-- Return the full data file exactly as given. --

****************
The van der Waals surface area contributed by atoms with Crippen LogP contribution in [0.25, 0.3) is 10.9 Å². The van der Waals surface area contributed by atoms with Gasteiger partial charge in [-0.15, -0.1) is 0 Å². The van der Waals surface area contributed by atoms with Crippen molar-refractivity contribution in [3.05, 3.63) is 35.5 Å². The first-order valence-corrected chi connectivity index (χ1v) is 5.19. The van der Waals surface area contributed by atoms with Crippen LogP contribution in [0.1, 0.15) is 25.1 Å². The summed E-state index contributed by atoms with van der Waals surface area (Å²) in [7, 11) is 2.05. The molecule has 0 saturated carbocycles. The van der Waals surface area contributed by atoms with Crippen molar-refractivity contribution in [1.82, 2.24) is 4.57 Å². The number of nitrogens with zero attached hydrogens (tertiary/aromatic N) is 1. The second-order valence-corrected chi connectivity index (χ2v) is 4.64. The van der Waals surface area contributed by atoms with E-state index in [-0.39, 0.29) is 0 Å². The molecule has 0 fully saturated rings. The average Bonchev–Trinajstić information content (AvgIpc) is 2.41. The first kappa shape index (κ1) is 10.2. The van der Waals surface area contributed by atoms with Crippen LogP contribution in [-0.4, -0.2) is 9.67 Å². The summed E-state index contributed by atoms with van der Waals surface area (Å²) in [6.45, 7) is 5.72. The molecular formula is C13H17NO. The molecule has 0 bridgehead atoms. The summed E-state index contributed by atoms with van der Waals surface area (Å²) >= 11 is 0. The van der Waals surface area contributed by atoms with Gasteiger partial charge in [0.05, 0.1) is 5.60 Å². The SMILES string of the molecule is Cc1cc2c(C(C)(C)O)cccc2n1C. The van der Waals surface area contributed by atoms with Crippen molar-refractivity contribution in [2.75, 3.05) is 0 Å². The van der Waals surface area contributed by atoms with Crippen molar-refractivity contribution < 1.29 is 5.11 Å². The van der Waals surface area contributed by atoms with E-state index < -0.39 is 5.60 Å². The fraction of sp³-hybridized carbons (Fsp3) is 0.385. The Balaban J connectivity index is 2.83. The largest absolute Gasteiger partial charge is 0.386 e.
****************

The van der Waals surface area contributed by atoms with Crippen LogP contribution in [0.25, 0.3) is 10.9 Å². The van der Waals surface area contributed by atoms with Gasteiger partial charge in [-0.15, -0.1) is 0 Å². The van der Waals surface area contributed by atoms with Crippen molar-refractivity contribution in [3.05, 3.63) is 35.5 Å². The first-order valence-corrected chi connectivity index (χ1v) is 5.19. The van der Waals surface area contributed by atoms with Crippen LogP contribution in [0.1, 0.15) is 25.1 Å². The summed E-state index contributed by atoms with van der Waals surface area (Å²) in [7, 11) is 2.05. The molecule has 0 saturated carbocycles. The van der Waals surface area contributed by atoms with Crippen molar-refractivity contribution in [1.82, 2.24) is 4.57 Å². The number of nitrogens with zero attached hydrogens (tertiary/aromatic N) is 1. The second-order valence-corrected chi connectivity index (χ2v) is 4.64. The van der Waals surface area contributed by atoms with E-state index in [-0.39, 0.29) is 0 Å². The molecule has 0 fully saturated rings. The average Bonchev–Trinajstić information content (AvgIpc) is 2.41. The first kappa shape index (κ1) is 10.2. The van der Waals surface area contributed by atoms with Crippen LogP contribution in [-0.4, -0.2) is 9.67 Å². The summed E-state index contributed by atoms with van der Waals surface area (Å²) in [6.45, 7) is 5.72. The molecular formula is C13H17NO. The molecule has 0 bridgehead atoms. The summed E-state index contributed by atoms with van der Waals surface area (Å²) >= 11 is 0. The van der Waals surface area contributed by atoms with Gasteiger partial charge in [0.05, 0.1) is 5.60 Å². The SMILES string of the molecule is Cc1cc2c(C(C)(C)O)cccc2n1C. The van der Waals surface area contributed by atoms with Crippen molar-refractivity contribution in [2.75, 3.05) is 0 Å². The van der Waals surface area contributed by atoms with Crippen molar-refractivity contribution < 1.29 is 5.11 Å². The van der Waals surface area contributed by atoms with E-state index < -0.39 is 5.60 Å². The fraction of sp³-hybridized carbons (Fsp3) is 0.385. The Balaban J connectivity index is 2.83. The largest absolute Gasteiger partial charge is 0.386 e.